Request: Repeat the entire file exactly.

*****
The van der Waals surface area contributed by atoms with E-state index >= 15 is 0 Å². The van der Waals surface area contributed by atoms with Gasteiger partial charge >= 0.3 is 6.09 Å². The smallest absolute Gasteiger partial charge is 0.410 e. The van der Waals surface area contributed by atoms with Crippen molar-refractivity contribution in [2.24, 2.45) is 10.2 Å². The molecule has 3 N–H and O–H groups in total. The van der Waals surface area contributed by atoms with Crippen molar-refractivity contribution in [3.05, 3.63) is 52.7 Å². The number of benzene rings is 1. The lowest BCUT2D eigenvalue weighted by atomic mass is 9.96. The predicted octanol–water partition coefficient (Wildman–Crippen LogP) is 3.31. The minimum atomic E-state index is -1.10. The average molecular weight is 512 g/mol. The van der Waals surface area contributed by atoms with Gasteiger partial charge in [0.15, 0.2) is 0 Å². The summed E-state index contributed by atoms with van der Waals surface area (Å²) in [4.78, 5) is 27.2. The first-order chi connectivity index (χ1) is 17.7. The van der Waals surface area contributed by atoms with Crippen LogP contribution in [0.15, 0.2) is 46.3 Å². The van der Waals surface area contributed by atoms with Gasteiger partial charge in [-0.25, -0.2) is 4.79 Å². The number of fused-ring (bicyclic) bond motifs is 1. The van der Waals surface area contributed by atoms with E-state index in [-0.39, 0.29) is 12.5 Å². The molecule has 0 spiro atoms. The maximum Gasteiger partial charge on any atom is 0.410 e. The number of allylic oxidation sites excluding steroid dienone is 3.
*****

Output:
The van der Waals surface area contributed by atoms with E-state index >= 15 is 0 Å². The van der Waals surface area contributed by atoms with Gasteiger partial charge >= 0.3 is 6.09 Å². The smallest absolute Gasteiger partial charge is 0.410 e. The van der Waals surface area contributed by atoms with Crippen molar-refractivity contribution in [2.24, 2.45) is 10.2 Å². The molecule has 3 N–H and O–H groups in total. The van der Waals surface area contributed by atoms with Crippen molar-refractivity contribution in [3.05, 3.63) is 52.7 Å². The number of benzene rings is 1. The lowest BCUT2D eigenvalue weighted by atomic mass is 9.96. The predicted octanol–water partition coefficient (Wildman–Crippen LogP) is 3.31. The minimum atomic E-state index is -1.10. The average molecular weight is 512 g/mol. The van der Waals surface area contributed by atoms with Gasteiger partial charge in [0.15, 0.2) is 0 Å². The summed E-state index contributed by atoms with van der Waals surface area (Å²) in [4.78, 5) is 27.2. The first-order chi connectivity index (χ1) is 17.7. The van der Waals surface area contributed by atoms with Crippen LogP contribution in [0.15, 0.2) is 46.3 Å². The van der Waals surface area contributed by atoms with Gasteiger partial charge in [-0.25, -0.2) is 4.79 Å². The number of fused-ring (bicyclic) bond motifs is 1. The van der Waals surface area contributed by atoms with E-state index in [-0.39, 0.29) is 12.5 Å². The molecule has 0 spiro atoms. The maximum Gasteiger partial charge on any atom is 0.410 e. The number of allylic oxidation sites excluding steroid dienone is 3.